America, we don’t have a rape culture. Far from it. We’ve been taught for many years that rape is an assault to force or maintain control. If you want to see a rape culture, I would ask you to study central Africa where rape is a tactic of war.

Original caption states,

Original caption states, “Dem. Rep. Congo: Meeting for Rape Victims Rape victims who have been successfully reintegrated into their communities assemble in a “peace hut” near Walungu, South Kivu in DRC. USAID-supported health programs have assisted rape victims with counseling, training, employment, and safe living environments.” (Photo credit: Wikipedia)

Rape is used to subjugate, dominate, and control another person in the most vile way.

While young men can observe their mothers,  they learn from their fathers. They learn how to be strong, caring, respectful men by observing strong, caring, respectful men.

Real men will talk to their sons even about topics that are painful, embarrassing, and yes, even about what rape is.

Rape culture? No, we have a No Accountability culture. Our biggest issue is that we refuse to hold each other accountable for our actions, decisions, etc. Start doing that and showing what a true example of what right looks like, then, and perhaps only then, can we start to make a real change in culture. Given current events in politics, sports, etc, it’s pretty evident that no one is held liable for what they do but rather what/who they can blame it on.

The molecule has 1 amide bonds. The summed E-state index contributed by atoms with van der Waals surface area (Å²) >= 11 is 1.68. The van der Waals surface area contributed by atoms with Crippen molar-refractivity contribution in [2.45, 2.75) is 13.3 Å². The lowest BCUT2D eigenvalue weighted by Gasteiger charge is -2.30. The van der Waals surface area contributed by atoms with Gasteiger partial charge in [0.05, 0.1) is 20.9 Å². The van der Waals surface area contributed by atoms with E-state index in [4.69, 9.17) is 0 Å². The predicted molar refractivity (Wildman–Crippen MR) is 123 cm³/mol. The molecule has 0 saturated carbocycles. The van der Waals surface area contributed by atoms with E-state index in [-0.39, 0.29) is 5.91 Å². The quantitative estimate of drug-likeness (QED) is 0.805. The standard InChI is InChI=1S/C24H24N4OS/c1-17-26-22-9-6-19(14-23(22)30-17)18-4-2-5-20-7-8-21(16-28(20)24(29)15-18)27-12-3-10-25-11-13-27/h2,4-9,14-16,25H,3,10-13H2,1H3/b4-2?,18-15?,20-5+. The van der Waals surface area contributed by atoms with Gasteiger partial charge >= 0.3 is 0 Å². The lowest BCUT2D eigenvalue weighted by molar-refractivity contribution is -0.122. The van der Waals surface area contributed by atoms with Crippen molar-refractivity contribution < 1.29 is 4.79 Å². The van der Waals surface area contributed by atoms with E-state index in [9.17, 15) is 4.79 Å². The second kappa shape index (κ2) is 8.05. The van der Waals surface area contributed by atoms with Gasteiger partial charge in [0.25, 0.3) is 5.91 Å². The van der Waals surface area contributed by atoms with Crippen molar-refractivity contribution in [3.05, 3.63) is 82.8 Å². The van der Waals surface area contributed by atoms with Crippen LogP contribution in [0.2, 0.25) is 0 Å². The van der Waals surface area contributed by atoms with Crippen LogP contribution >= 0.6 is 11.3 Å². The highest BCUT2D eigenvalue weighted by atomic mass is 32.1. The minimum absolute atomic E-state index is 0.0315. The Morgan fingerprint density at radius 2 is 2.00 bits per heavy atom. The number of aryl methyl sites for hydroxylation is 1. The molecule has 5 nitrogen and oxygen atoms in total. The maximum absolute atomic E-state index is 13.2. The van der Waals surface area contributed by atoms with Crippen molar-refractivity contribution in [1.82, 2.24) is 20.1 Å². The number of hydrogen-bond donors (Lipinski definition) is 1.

I’m no longer scared for my sons and the world they’ll inherit one day. Because I’m doing my job as a father and a man to educate them on the rigors of life and providing them with the tools to survive. Because that’s what parents do, or should do. I’m not scared because I refuse to teach my boys that women are victims first. I will teach them that they are just as capable as they are at doing things. My boys will be taught to step in when life, limb, or eyesight is in danger.

My friends and family know that in the line of work I’m in I’ve tried to make our world a little bit better of a place for them when it’s their time to take it on.

While the world might struggle to change for the better, my boys will be ready for the challenge.

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3 comments

  1. Thank you. I worry about my boys too, unfortunately I chose a father who I now realise I do not want my children to be like. I have been considering how best to teach them about this but they do indeed need to learn accountability for all things.

    1. In all things, once you’ve identified what the problems are, you can go about the fix. Since it appears that you’ve done so (as I read your article), the key thing is that once you show them they are accountable for their actions and decisions, then they’ll already know how to treat other human beings. We should not have to distinguish between treating men or women differently. We learn how to be productive in our society.